We are fucked.

The optimistic view:

In 1900 a car cost a fortune, went at a pitiful speed, was unsafe, noisy, polluting, unreliable and a pain-in-the-ass to drive. In 2016 a car can be scarily fast, trivial to drive (or even self-drive at times), as comfortable as a sofa, eerily quiet, safer than ever before (by a vast margin), and emit zero pollution. A lot of that has changed in the last 10 years, and the rate of change is accelerating.

I’m 47. As a kid we knew that phonecalls (even local ones) were expensive. nobody could afford to phone another country, unless it was an emergency. These days, phonecalls are effectively free, and communication by high def image, video, voice or even virtual-prescence in a  game is virtually free. Access to vast amounts of human knowledge is virtually free online. the world has never been more connected. Global violence has never been lower. Poverty has never been lower.  Diseases that were commonplace are now virtually eradicated. the human genome is sequenced. Some people in the UK are getting ‘bionic eyes’ on the NHS.

Futurists who talk about the ‘singularity’ are excited at the idea that as tech advances, the rate of tech advancement also accelerates, as the output of that new tech leads to more educated and technologically literate people able to achieve more and more. Kids born today will take to computers and virtual reality in the same way someone my age took to television and books.

People worry about automation causing job losses, but this will just lead to an explosion of leisure. The huge extra wealth generated by an automated workforce that requires no pay, no healthcare, no pension, no breaks, so sleep, will allow society to capture the surplus as tax to pay for either a universal basic income, or for the state to pay for vast social enterprises that create employment. The arts budget could be multiplied by ten, or even a hundred, as the profits from robot-crammed factories pay for a life of creativity and leisure. the forty hour week will give way to a twenty hour week, maybe even a ten hour week.  Democracies will ensure that wealth cannot be forever hoarded by the few, and a need for people to actually afford to buy their products will persuade the super-rich than even the 10-hour weekers will ned to earn a decent wag for society to operate.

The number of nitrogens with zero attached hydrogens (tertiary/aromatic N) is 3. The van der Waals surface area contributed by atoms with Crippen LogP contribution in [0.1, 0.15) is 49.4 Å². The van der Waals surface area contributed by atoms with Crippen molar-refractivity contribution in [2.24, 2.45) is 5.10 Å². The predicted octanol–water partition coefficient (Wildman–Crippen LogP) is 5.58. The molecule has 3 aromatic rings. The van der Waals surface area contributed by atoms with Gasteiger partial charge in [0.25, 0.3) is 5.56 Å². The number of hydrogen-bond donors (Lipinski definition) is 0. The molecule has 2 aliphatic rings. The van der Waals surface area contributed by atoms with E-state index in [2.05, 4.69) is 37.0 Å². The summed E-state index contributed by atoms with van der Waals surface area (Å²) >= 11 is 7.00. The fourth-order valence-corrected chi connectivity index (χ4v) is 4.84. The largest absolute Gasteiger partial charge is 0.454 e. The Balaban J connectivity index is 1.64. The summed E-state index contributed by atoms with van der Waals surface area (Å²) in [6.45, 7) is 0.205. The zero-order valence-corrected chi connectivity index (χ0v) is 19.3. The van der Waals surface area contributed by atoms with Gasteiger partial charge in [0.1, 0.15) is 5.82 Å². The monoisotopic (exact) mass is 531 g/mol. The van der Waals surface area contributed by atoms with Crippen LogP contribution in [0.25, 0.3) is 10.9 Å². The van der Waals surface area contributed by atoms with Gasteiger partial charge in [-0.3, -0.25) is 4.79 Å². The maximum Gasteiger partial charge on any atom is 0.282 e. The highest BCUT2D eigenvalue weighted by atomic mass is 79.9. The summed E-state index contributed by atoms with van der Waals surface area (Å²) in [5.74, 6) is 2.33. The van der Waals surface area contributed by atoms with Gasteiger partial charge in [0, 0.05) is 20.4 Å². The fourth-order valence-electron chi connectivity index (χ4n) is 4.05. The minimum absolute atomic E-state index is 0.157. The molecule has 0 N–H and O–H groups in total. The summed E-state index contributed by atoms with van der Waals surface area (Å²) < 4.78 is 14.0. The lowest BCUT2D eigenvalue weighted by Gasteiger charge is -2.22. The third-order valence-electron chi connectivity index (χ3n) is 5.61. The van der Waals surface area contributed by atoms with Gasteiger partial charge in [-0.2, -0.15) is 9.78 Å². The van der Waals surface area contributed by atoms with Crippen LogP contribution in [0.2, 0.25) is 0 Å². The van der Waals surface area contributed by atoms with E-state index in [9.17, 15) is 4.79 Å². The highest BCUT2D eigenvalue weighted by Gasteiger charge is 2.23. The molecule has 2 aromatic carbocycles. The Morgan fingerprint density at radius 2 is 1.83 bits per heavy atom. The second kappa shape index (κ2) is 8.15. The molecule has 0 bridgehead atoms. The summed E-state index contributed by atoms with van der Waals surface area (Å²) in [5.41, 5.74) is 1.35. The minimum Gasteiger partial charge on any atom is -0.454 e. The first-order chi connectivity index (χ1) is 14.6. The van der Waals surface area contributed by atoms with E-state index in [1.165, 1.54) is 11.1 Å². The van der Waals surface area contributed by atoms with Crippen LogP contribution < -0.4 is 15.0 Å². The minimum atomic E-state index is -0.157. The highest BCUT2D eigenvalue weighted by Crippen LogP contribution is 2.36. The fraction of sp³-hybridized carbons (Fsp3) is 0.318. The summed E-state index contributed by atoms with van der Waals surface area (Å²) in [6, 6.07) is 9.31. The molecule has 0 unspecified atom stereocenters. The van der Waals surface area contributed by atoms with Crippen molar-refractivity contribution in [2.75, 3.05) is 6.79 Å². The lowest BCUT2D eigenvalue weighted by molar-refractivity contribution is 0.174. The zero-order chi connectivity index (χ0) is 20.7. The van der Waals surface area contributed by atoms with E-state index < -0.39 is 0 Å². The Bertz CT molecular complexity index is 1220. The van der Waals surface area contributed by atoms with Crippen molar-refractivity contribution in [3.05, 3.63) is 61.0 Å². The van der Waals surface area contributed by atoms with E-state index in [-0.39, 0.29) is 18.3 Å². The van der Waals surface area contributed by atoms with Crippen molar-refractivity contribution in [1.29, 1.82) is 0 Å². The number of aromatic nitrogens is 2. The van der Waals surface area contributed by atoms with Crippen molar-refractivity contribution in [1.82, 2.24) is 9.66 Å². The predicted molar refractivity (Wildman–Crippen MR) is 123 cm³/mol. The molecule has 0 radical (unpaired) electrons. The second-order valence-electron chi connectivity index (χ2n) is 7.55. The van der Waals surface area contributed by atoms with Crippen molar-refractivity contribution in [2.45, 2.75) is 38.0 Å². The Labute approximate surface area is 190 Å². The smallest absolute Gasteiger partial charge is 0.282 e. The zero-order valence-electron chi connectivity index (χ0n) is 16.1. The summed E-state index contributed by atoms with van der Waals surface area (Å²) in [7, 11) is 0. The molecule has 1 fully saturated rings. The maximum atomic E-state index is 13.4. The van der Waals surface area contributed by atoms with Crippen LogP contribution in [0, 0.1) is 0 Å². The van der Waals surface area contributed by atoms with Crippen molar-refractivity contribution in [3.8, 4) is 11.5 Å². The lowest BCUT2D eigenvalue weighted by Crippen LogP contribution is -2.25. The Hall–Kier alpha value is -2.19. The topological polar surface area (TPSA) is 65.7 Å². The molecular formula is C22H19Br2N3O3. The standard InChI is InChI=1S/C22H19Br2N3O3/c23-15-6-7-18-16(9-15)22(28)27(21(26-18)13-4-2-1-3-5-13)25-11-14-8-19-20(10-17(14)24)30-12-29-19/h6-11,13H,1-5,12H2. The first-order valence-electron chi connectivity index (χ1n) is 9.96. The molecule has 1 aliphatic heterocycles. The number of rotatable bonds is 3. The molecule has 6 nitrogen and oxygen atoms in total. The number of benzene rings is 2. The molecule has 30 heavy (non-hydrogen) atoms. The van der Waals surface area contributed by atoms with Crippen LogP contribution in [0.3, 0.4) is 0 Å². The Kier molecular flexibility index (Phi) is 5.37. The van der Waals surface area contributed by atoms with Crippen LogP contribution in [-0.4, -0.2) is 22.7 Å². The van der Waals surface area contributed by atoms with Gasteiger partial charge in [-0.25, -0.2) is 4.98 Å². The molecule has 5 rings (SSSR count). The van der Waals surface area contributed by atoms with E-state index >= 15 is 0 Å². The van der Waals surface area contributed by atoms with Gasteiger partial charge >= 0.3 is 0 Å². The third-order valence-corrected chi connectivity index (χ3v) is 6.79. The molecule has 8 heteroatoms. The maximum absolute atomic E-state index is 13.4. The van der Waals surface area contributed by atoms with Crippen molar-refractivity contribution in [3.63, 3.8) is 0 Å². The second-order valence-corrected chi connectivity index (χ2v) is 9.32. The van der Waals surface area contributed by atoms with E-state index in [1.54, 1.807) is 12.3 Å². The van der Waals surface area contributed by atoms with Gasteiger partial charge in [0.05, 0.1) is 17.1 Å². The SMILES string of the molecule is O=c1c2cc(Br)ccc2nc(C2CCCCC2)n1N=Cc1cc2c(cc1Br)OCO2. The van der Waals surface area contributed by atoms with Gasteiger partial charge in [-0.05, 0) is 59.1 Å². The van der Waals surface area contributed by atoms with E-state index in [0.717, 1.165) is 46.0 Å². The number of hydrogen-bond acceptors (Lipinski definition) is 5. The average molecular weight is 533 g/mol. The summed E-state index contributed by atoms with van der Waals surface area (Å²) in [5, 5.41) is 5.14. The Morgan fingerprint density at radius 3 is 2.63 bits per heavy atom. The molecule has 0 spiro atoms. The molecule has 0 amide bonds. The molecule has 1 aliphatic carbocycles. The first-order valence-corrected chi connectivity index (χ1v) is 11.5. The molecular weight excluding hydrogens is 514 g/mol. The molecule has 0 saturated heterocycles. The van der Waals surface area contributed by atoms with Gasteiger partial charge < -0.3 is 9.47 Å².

Automation and AI will lead to such an economic surplus that once unsolvable problems (climate change, global poverty, unaffordable housing, homelessness) become affordable, maybe even trivial to fix.  Advances in renewable energy point to a future where energy is effectively free, and where almost everything is done by robots and almost all they need is energy, we effectively live a life of pure exploration, enjoyment and leisure.

It sounds unlikely, but we already live relatively blissful lives thanks to the advance of robots. A robot washes my dishes, another washes my clothes. We already have robots that clean cars, that mow the lawn and that vacuum your house. Is it so hard to imagine a special purpose robot that takes out your trash, that irons your clothes, that drives you to and from work (or to the pub!), leaving you to do the ten or less hours a week of creative thinking that you already do, but without the tedious pen pushing or lifting/carrying nonsense that makes up the majority of so many jobs? We no more WANT to keep so many of us stacking shelves in shops than we WANT to go back to hand-washing of cars, or even hand-scything of crops. Technological advance has always given us greater wealth, greater comfort and more leisure and it always will.

We are so lucky.

2 Responses to “Two views of the near future”

  1. Wouter Lievens says:

    One small nitpick: you’re comparing Market Cap and (what appears to be) GDP.

    The analogue of Market Cap for an individual is Net Worth, the analogue for GDP is your yearly income. It’s apples and oranges: the real “Market Cap” of Sweden (i.e. the market’s appreciation of its assets minus its liabilities) is probably a lot more than it’s GDP.

  2. Bill Hammond says:

    It is quite a very narrow minded english view of the future, I would say.